While the government expects the country’s economy to grow at about 7 percent for the next two years, downside risks emanating from the banking and real estate sectors are a growing concern, officials say.
A rapid expansion of credit in the financial sector combined with a potential oversupply in the real estate sector are particularly worrying signs, said Vongsey Vissoth, secretary of state at the Finance Ministry, on the sidelines of a forum on Cambodia’s macroeconomic management on Thursday.
“We are concerned about risks in the banking and finance sectors, as the size of lending is very big,” Mr. Vissoth said. “[And] especially in the construction and real estate sectors, which are showing signs of oversupply.”
“The National Bank and the government are considering ways to slow credit growth, and we may implement caps for fragile sectors, like construction and real estate,” he added.
Last year, credit from the country’s lending institutions was similar to deposit levels as a percentage of gross domestic product, according to figures provided by the Finance Ministry. However, officials are concerned that credit may soon outstrip deposits, given that total credit grew by about 30 percent last year, while deposits grew by only 19 percent.
Chheang Vanarith, director of the ministry’s macroeconomic department, explained that a high credit-to-deposit ratio could expose banks to cash-flow issues if loans cannot be repaid, with lending to the real estate sector a notable concern.
“Real estate is expanding rapidly. We worry that soon there may be an oversupply and rise in vacancies,” Mr. Vanarith said during the forum. “This may put loans in the sector at risk, so we are researching and monitoring it even closer.”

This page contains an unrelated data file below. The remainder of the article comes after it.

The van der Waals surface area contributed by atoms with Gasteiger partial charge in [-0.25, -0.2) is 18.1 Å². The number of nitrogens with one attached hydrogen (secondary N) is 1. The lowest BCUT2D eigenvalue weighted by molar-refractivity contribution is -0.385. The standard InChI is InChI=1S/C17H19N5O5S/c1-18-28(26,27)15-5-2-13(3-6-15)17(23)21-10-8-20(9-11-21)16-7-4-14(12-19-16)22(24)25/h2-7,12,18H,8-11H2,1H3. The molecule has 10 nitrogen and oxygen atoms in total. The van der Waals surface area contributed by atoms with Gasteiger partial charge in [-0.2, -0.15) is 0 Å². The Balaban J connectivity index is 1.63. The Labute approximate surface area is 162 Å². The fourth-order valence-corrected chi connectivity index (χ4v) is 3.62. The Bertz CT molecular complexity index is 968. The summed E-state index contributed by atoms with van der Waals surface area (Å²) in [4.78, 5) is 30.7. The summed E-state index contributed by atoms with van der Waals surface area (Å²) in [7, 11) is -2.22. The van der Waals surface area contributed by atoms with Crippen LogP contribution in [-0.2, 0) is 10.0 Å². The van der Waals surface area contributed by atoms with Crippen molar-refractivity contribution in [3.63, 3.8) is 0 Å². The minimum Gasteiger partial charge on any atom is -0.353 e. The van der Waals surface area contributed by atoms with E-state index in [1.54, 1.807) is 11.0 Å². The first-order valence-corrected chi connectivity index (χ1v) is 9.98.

One-eighth of bank credit last year went to the country’s construction and real estate sectors, according to the ministry.
The World Economic Forum’s latest Global Risks Report, released last month, notes that Cambodia is among seven economies in which the risk of a bursting asset bubble—tied to the potential for an oversupply in the property market—was a top concern.
Tom O’Sullivan of Realestate. com.kh said that if the demand in the property sector suddenly fell below supply—which would in theory reduce prices and put pressure on investments and loans in the sector—the banking sector would be insulated from most fallout.
“Around 70 percent of construction developments here are funded by foreigners. There are also a sizeable number of self-funded property buyers and a…number of cash buyers,” he said.
Christophe Forsinetti, a banking expert and chief operating officer at property investment firm JSM Indochina, said that while contagion channels between the country’s banking and real estate sectors exist, a lack of information cast uncertainty on the extent of potential exposure.
“It is clear that some banks have real estate exposures,” he said. “There needs to be more information, particularly in investigating banks’ real estate portfolios.”
But closer monitoring of credit growth in the real estate and construction sectors was a step in the right direction, Mr. Forsinetti said.
“In the next two years, we should expect a property oversupply,” he said. “The risk will grow as more domestic buyers come to the market with loans, so it’s good that the government are acknowledging it now.”